Oxyphenbutazone. Concurrent administration of oxyphenbutazone and androgens may result in elevated serum levels of oxyphenbutazone.
Insulin. In diabetic patients the metabolic effects of androgens may decrease blood glucose and insulin requirements.
E. Drug/Laboratory Test Interferences
Androgens may decrease levels of thyroxine-binding globulin, resulting in decreased T4 serum levels and increased resin uptake of T3 and T4. Free thyroid hormone levels remain unchanged, however, and there is no clinical evidence of thyroid dysfunction.
Animal Data. Testosterone has been tested by subcutaneous injection and implantation in mice and rats. The implant induced cervical-uterine tumors in mice, which metastasized in some cases. There is suggestive evidence that injection of testosterone into some strains of female mice increases their susceptibility to hepatoma. Testosterone is also known to increase the number of tumors and decrease the degree of differentiation of chemically induced carcinomas of the liver in rats.
Human Data. There are rare reports of hepatocellular carcinoma in patients receiving long-term therapy with androgens in high doses. Withdrawal of the drugs did not lead to regression of the tumors in all cases.
Geriatric Patients treated with androgens may be at an increased risk for the development of prostatic hypertrophy and prostatic carcinoma.
Teratogenic Effects. Pregnancy Category X (see CONTRAINDICATIONS).
H. Nursing Mothers
It is not known whether androgens are excreted in human milk. Because many drugs are excreted in human milk and because of the potential for serious adverse reactions in nursing infants from androgens, a decision should be made whether to discontinue nursing or to discontinue the drug, taking into account the importance of the drug to the mother.
Associated with Estrogens
(See Warnings regarding induction of neoplasia, adverse effects on the fetus, increased incidence of gallbladder disease, and adverse effects similar to those of oral contraceptives, including thromboembolism). The following additional adverse reactions have been reported with estrogenic therapy, including oral contraceptives:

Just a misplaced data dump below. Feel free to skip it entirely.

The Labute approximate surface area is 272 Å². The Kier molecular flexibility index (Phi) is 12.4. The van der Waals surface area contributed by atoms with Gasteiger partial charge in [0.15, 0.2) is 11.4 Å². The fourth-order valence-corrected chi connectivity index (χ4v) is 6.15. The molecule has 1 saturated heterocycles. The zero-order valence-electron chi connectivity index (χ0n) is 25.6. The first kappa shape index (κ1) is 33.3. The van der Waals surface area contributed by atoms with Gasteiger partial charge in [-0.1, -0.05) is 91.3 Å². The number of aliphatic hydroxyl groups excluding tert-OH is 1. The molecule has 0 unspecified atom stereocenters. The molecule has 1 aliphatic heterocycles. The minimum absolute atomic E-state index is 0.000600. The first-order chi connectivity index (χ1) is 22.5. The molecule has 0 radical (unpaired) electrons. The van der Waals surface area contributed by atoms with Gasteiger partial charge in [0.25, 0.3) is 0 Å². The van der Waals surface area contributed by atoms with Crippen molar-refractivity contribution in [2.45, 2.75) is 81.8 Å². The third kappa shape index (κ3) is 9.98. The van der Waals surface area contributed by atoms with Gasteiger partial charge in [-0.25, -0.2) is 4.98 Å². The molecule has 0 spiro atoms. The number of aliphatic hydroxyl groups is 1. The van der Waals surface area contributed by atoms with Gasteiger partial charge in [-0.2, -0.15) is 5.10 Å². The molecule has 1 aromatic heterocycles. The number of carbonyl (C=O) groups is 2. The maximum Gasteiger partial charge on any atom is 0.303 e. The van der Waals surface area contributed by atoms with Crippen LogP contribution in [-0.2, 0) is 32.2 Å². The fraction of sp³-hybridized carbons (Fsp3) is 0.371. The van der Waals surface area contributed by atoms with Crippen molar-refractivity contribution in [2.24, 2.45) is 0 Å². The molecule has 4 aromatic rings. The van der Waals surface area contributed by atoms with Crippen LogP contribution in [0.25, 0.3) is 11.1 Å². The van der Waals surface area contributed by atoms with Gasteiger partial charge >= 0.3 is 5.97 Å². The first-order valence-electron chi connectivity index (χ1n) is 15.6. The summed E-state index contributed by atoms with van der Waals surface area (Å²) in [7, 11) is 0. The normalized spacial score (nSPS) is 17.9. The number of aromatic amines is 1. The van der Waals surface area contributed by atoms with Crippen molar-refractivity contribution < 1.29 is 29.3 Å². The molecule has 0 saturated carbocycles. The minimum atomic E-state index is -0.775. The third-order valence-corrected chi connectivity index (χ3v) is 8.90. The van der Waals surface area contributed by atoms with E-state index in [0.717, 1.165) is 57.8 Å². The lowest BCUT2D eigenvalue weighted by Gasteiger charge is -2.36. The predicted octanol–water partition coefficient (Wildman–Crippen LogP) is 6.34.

Breakthrough bleeding, spotting, change in menstrual flow.
Amenorrhea during and after treatment.
Increase in size of uterine fibromyomata.
Change in cervical erosion and in degree of cervical secretion.
Tenderness, enlargement, secretion.
Abdominal cramps, bloating.
Chloasma or melasma which may persist when drug is discontinued.
Loss of scalp hair.
Steepening of corneal curvature.
Intolerance to contact lenses.
Headache, migraine, dizziness.
Increase or decrease in weight.
Reduced carbohydrate tolerance.
Aggravation of porphyria.
Changes in libido.
Associated with Methyltestosterone
A. Endocrine and Urogenital.
Female: The most common side effects of androgen therapy are amenorrhea and other menstrual irregularities, inhibition of gonadotropin secretion, and virilization, including deepening of the voice and clitoral enlargement. The latter usually is not reversible after androgens are discontinued. When administered to a pregnant woman androgens cause virilization of external genitalia of the female fetus.
Skin and Appendages: Hirsutism, male pattern of baldness, and acne.
Fluid and Electrolyte Disturbances: Retention of sodium, chloride, water, potassium, calcium, and inorganic phosphates.
Gastrointestinal: Nausea, cholestatic jaundice, alterations in liver function test, rarely hepatocellular neoplasms, and peliosis hepatis (see WARNINGS).
Hematologic: Suppression of clotting factors, II, V, VII, and X, bleeding in patients on concomitant anticoagulant therapy, and polycythemia.
Nervous System: Increased or decreased libido, headache, anxiety, depression, and generalized paresthesia.
Metabolic: Increased serum cholesterol.